The tax bill recently passed by the GOP-led Congress just might hurt Republicans more than it does us – and they know it. They know it about all the crap they are pulling.
The corner the Republicans painted themselves into at the moment is getting smaller each day. In any ordinary circumstances, the tax bill legislation that was passed would be seen as a major accomplishment that showed Washington working to produce something that will benefit the country and maybe even the world. Instead, the bill and how it was produced are some of the clearest signs that the Republicans are being drained of power so thoroughly, that it resembles the last thing from a healthy political party.
The tax bill is breathtaking in how heartless it is. It was a given, but the bill would shower the rich with money. It could imperil drinking water for millions of Americans. It’s spiteful to disabled Americans. It keeps the carried interest loophole. It balloons the deficit by over a trillion dollars over the next decade, when that money could be used for so many different things. It provoked an astonishing prediction from a United Nations official. There are so many other horrible things that this bill does, but there wouldn’t be enough space to share them all.
But it’s also how the bill came about. Senator Bob Corker from Tennessee changed his vote to a “yes” without us knowing exactly why. It passed without the Republicans allowing for people to know what they voted for. It freed the shackles of senators like Iowa’s Chuck Grassley, who think that Americans don’t invest because of three things. Again, I could cite other examples but there’s not enough room for that.
The reactions all around are mind-boggling. John Cornyn from Texas bragged about eliminating the Affordable Care Act’s individual mandate. Donald Trump, predictably, gloated to people at Mar-a-Lago about what they’ll be getting out of the tax bill. Susan Collins from Maine now has her reputation ruined by this bill, and accusing the coverage of her as “sexist” doesn’t cut it; while I think that sexism and misogyny against women who are right-wing and conservative are unacceptable, anyone who does something that actively causes harm to millions of people opens themselves to derision. There are other nauseating examples to choose from, but…you know.
In some ways, this unforgivable betrayal is refreshing. There’s nowhere to hide now, not when the health insurance program for kids CHIP hasn’t had its funding reauthorized. The shock election in Alabama didn’t change the breakneck pace the Republicans were on. Paul Ryan gets to look forward to the kinds of program cuts that would make Charles Dickens twitch. The Republicans are finally showing their true selves, even if their hopes of saving their asses in the next election cycle because of this are debatable.
Of course, the Democrats are far from blameless. Their shenanigans might actually have helped this tax bill to get passed. Given that the government could’ve been shut down, the Democrats could’ve killed the tax bill and force the hand of the Republicans to pass anything they wanted. Instead, they buckled. Now we’re stuck with this.
But in the end, this says more about the Republicans than anything else. No one in politics has been as bleakly honest as Representative Chris Collins from New York about what the tax bill meant in terms of donations. Indeed, a view that I share with at least one writer is that the Republicans are aware that their fate is drawing to a close. In fact, they might have made a miscalculation for the ages. Because of the weird way that American politics works, over half of the state government elections (at least with their governors) taking place on the midterm elections. A common nugget of knowledge with the midterms is that they’re seen as a referendum on the governing party or president. So even if the Senate is staved off from a surprise changing of the guard, the House and especially the states aren’t so lucky. Though some still raise the specter of gerrymandering to dampen the hopes of a Republican slaughter in November, few could’ve predicted how well the Democrats would fare in the Virginia House elections, regardless of the recount fiasco. The Supreme Court will decide the fate of partisan gerrymandering soon, but they can’t erase the tax bill and how Democrats plan to use it. This election is likely to bring doom to the Republicans, and the tax bill will partially influence that.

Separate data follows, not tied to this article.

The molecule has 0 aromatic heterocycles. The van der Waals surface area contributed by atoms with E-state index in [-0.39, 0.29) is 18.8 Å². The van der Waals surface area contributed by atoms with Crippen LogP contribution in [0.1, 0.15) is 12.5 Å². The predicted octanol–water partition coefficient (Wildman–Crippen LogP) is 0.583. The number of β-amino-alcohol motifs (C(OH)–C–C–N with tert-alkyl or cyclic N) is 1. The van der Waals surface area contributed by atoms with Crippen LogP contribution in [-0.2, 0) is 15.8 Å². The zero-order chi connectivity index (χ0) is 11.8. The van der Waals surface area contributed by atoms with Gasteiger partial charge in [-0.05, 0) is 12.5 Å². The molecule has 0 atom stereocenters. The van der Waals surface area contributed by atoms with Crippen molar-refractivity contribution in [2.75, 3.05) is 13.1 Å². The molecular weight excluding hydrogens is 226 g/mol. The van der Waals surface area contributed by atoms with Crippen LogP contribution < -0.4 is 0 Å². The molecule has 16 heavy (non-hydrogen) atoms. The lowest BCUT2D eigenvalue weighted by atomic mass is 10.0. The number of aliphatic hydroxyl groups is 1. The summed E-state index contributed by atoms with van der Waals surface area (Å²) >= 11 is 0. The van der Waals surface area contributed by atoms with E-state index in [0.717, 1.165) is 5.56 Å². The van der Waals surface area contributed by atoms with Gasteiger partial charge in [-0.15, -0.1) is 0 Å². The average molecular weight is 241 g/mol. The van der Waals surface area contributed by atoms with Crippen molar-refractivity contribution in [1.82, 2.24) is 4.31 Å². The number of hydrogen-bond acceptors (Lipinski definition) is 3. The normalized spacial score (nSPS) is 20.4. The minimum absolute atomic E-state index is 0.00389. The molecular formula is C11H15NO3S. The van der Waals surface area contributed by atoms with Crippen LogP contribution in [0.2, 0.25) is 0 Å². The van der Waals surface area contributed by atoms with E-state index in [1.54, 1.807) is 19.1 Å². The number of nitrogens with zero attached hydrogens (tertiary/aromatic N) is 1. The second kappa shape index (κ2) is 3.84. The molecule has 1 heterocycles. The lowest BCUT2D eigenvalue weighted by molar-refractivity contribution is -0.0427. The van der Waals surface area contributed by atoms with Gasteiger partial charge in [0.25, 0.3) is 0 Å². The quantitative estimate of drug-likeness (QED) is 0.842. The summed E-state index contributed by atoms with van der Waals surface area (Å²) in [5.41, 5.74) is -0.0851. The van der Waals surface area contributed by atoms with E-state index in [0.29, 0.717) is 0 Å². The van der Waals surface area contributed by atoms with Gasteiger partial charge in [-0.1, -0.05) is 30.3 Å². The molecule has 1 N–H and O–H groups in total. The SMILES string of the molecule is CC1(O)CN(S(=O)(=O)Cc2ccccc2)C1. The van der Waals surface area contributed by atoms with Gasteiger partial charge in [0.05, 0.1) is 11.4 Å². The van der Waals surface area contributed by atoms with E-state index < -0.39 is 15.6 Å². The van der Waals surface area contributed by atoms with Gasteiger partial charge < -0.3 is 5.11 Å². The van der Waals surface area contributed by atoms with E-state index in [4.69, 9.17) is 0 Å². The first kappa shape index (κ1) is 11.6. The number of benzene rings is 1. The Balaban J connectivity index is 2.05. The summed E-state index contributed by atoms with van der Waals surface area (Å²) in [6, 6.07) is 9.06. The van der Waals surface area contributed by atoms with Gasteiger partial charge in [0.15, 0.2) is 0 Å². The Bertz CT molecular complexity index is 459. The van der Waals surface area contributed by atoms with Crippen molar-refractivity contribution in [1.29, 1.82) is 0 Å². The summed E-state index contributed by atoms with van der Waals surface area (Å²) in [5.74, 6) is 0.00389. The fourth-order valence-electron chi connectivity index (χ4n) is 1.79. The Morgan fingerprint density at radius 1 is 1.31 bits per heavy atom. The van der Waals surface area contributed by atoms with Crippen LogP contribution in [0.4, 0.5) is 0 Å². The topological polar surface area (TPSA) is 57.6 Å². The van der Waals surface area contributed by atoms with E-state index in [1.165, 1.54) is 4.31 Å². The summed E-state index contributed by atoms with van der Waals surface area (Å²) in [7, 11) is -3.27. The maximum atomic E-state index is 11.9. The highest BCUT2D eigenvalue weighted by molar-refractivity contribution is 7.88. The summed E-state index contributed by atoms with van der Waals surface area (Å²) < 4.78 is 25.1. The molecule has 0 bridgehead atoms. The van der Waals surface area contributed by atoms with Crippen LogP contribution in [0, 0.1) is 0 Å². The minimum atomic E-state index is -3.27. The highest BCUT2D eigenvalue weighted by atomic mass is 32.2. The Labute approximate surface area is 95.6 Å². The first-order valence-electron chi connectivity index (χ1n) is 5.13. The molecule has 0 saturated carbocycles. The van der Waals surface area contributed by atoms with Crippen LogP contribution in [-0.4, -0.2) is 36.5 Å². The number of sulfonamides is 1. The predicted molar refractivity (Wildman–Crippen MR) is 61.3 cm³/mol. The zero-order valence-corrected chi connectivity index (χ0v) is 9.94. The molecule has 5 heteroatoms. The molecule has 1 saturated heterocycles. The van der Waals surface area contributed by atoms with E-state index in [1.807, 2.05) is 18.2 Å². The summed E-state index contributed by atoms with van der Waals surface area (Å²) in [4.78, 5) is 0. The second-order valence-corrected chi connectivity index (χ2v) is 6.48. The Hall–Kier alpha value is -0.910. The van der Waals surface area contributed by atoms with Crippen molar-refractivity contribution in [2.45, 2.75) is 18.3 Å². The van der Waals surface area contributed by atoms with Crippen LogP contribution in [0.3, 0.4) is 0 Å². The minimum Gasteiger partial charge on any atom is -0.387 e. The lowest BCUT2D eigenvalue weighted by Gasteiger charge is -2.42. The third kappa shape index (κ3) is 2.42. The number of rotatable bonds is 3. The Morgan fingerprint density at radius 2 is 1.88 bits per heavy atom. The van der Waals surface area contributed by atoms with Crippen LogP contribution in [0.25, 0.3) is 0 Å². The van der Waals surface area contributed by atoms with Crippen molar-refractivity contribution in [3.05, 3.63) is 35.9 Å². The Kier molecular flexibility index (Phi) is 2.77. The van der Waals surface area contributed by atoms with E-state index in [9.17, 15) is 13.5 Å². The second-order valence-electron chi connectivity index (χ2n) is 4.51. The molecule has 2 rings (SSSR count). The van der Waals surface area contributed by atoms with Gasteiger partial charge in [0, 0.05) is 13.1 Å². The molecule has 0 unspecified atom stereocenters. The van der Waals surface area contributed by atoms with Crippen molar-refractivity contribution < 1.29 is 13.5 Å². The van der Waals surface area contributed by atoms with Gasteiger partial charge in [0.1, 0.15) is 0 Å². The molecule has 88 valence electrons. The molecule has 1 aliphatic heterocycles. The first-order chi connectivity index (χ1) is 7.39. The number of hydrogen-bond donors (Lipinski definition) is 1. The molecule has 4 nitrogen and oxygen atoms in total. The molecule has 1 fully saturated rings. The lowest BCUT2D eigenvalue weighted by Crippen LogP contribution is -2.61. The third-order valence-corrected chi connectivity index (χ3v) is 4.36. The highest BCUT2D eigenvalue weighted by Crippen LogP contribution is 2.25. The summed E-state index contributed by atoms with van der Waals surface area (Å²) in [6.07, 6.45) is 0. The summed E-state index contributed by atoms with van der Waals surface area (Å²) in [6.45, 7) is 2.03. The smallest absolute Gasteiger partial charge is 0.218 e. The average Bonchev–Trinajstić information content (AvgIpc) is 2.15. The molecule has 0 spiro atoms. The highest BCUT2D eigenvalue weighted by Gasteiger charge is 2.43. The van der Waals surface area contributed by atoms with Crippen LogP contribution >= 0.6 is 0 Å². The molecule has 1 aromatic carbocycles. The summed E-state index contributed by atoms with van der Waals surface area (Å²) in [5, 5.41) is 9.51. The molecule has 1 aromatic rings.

However, the long-term spells even worse news for the Republicans. Senator Jeff Flake from Arizona may lament how Trump’s approach for support is incredibly narrow (a bit rich coming from someone who voted for the tax bill), but this situation they’re in is their own fault. One potentially overlooked factor that will haunt the Republicans is how ageism is poisoning the party. Not factoring in the tax bill, Millennials have a spectacularly bad view of the Republicans. At a time when the Millennials are emerging as the largest voting age demographic in terms of sheer numbers, their views on the world spell danger for the Republicans or Donald Trump. Of course, nothing is set in stone, but these findings can’t be ignored.
In short, the GOP tax bill is less of a legislative triumph and more of a desperate last chance to accomplish the unthinkable. It’s hard to figure who exactly this bill is for, beyond the incredibly rich. It screws over the people who voted for the Republicans, it helps obliterate at least one of their long-standing tactics, and will likely make the party even more toxic to long people. Some think that the “starve the beast” mentality will ultimate reward the Republicans in the end, but not if people don’t vote for them. Perhaps it’s still too soon to figure out what the true effects of the tax bill are, but the Republicans might consider themselves lucky if they survive long enough to see those effects.